Patrick Flockhart, managing director of Steel Business Briefing said Tata-Corus would be a good fit with excellent synergies in distribution, management and R&D, while the combine would have better pricing power.

Though analysts broadly welcomed the deal, many expressed some incomprehension about Tata Steel's enthusiasm to take on a one-billion-pound debt to buy Corus, along with responsibility for 166,000 Corus pension fund members.

Sources said Tata Steel had offered the best pension protection "assurances" of any of Corus's suitors but analysts warned that if the steel sector were laid low by an economic downturn in the near future, Tata Steel might have find itself over-extended and in the red.

Tata said it would pay £126m into the Corus pension fund as part of the deal and will increase the annual contributions to the British Steel fund.

Corus, whose production facilities are located in Europe – mainly in the UK and the Netherlands – with smaller plants in Germany and France, has only recently righted itself after years of bad balance sheets, job cuts and planned plant closures. Both companies said there were no plans to relocate any Corus plants or cut jobs at the moment and a "more competitive steel producer is the best insurance against redundancies".

Corus, which employs 47,300 people worldwide, has a 24,000-strong workforce in the UK. In a sign British and European trades unions will be watching Tata-Corus like hawks, Transport and General Workers Union national secretary John Rowse slammed the "very brittle assurances on jobs".

wow ,10billion$ takeover ....This is huge news for india inc ....the biggest takeour by an indian company prior to this was 700 mn$ of daewoo elc by videocon .......this will put tata to 5th spot , with mittal already on top ..indians pretty much rule the steel sector! :19:
Steel firms Tata and ThyssenKrupp to merge

Tata Steel and ThyssenKrupp have agreed a merger which will create Europe's second-biggest steelmaker, after Arcelor Mittal.

German-owned ThyssenKrupp's supervisory board gave the go-ahead to the joint venture on Friday.

The deal will mean Indian-owned Tata Steel's UK plants are merged into a pan-European venture with annual sales of about £13bn.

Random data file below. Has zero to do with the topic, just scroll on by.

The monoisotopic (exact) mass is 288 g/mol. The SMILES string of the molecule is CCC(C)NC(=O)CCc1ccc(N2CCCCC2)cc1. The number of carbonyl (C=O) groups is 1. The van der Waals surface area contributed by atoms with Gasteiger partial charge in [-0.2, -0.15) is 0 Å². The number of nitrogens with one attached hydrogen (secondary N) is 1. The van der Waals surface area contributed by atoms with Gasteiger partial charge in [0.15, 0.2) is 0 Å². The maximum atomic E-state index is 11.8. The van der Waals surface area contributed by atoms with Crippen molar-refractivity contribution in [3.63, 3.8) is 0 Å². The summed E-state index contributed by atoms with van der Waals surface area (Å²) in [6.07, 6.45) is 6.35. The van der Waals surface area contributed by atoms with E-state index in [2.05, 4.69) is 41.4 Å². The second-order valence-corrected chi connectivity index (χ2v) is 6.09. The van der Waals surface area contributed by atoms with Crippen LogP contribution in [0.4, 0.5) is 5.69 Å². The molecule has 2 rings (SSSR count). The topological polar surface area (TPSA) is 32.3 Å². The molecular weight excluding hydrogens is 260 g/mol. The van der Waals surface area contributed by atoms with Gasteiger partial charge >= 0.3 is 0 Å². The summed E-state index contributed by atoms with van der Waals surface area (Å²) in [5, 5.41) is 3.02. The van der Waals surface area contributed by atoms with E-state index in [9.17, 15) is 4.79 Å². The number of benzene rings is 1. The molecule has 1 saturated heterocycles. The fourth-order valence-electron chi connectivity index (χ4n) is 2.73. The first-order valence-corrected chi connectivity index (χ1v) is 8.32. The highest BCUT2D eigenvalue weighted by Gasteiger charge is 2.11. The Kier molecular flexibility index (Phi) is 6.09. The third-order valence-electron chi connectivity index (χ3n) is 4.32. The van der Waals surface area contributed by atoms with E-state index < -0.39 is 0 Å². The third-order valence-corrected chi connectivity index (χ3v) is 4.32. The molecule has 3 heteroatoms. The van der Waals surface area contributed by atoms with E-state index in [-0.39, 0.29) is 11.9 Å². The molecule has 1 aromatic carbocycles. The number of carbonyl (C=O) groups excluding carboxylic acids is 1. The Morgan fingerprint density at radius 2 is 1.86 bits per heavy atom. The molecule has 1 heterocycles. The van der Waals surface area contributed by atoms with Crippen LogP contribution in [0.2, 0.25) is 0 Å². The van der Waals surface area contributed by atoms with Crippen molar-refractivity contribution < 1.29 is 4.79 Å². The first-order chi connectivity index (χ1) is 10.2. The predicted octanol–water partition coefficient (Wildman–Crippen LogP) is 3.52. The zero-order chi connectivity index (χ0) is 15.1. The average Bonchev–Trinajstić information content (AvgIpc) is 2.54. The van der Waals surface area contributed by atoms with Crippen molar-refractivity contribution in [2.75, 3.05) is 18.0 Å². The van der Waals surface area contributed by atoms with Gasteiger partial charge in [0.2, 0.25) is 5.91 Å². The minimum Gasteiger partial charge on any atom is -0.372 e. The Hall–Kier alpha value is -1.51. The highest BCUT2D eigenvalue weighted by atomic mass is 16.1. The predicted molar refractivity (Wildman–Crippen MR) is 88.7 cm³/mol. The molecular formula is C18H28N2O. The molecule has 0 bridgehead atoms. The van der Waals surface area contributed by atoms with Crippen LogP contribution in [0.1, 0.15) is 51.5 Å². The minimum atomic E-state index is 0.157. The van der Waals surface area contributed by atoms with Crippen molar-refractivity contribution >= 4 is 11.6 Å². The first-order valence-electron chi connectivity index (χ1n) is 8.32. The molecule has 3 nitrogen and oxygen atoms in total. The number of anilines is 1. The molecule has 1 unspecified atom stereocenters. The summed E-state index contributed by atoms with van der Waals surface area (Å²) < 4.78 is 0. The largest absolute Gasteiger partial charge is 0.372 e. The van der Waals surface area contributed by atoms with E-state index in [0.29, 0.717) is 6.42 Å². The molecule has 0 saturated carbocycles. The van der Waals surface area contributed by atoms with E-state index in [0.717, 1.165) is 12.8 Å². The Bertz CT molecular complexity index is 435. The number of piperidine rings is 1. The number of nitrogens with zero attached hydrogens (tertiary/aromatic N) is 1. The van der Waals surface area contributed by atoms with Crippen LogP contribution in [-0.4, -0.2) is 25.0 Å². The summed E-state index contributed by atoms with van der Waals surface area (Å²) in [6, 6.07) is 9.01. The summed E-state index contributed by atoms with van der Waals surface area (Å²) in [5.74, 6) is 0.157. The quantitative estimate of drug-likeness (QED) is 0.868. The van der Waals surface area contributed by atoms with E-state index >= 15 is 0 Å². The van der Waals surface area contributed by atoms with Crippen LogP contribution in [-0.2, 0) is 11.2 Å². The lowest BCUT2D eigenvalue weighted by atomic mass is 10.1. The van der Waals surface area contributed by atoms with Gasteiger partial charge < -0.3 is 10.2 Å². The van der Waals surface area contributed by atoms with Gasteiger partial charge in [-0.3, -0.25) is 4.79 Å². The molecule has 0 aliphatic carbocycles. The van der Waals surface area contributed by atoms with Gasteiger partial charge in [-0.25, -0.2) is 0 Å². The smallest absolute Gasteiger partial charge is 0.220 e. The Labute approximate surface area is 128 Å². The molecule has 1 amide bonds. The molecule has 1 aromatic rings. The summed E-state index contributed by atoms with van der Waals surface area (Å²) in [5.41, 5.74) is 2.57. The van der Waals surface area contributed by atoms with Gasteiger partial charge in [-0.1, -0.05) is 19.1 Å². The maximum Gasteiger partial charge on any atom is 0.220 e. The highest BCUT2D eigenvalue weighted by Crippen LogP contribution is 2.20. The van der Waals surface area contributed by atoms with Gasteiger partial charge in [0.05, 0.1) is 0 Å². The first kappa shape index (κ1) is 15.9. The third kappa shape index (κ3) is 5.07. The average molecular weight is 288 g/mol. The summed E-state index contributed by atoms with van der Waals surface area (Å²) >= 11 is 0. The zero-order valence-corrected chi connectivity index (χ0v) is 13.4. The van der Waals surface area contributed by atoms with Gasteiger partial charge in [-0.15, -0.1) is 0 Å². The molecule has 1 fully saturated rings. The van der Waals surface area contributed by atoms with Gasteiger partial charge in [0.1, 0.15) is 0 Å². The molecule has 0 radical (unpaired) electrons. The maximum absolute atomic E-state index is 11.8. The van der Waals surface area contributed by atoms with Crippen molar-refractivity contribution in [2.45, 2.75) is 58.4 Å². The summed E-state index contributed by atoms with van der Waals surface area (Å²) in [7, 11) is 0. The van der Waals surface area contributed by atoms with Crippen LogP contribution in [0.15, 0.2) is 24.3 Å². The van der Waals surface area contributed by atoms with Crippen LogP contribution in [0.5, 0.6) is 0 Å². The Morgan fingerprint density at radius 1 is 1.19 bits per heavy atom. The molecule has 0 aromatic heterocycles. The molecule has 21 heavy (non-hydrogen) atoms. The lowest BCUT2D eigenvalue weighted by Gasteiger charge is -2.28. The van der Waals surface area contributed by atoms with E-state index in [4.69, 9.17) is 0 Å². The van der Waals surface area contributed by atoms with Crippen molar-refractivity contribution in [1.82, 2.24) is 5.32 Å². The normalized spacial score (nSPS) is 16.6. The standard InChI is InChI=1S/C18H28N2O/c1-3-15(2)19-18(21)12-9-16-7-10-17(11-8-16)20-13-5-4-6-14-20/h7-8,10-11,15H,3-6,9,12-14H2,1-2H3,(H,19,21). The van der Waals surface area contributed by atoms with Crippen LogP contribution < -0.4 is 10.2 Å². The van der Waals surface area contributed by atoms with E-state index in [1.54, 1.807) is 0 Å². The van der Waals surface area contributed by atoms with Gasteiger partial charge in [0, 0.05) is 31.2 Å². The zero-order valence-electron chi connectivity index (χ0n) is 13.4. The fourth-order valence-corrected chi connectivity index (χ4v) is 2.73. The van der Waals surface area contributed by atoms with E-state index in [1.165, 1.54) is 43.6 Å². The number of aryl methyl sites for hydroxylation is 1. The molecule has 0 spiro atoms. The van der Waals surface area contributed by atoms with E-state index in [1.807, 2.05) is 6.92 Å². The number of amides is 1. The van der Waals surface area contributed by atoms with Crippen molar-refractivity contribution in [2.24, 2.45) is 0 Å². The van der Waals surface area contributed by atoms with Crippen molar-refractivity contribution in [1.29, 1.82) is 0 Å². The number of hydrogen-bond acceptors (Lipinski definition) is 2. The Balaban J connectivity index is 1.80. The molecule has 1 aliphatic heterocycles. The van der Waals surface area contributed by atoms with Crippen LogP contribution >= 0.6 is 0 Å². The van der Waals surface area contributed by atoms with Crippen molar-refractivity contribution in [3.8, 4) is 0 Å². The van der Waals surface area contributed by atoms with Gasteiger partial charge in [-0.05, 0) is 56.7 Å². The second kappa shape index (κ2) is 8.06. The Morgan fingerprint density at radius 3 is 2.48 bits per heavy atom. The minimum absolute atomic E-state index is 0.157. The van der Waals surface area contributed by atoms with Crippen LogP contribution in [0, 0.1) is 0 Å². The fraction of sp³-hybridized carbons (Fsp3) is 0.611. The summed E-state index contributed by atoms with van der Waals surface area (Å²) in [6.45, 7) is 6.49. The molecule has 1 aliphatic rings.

These include the UK's biggest steelworks at Port Talbot in Wales.

"The joint venture with Tata Steel is an important milestone for the transformation of Thyssenkrupp to an industrials and service group and will lead to a significant improvement of the financial figures of Thyssenkrupp," the group said in a statement.
This combination will still have a tough time competing with Arcelor Mittal, which is led by the very aggressive and competent Lakshmi Mittal.
This combination will still have a tough time competing with Arcelor Mittal, which is led by the very aggressive and competent Lakshmi Mittal.

The other problems faced both companies is the aggressive and no so competent? policies of Trump in levying hefty tariffs against foreign steel.
This combination will still have a tough time competing with Arcelor Mittal, which is led by the very aggressive and competent Lakshmi Mittal.
Their real competition is with the Chinese who are producing too much steel and dumping it cheaply - some say below cost price.

With Trump's tariffs designed to limit steel imports into the USA so as to allow the (more expensive) US steel makers to be able to compete on the US domestic market, it means that the Chinese, Europeans and everyone else will be competing with each other even more for the remaining steel markets around the globe. And that can only mean one thing. More cost cutting and more dumping.

The 'jewels' are beginning to look a bit tarnished.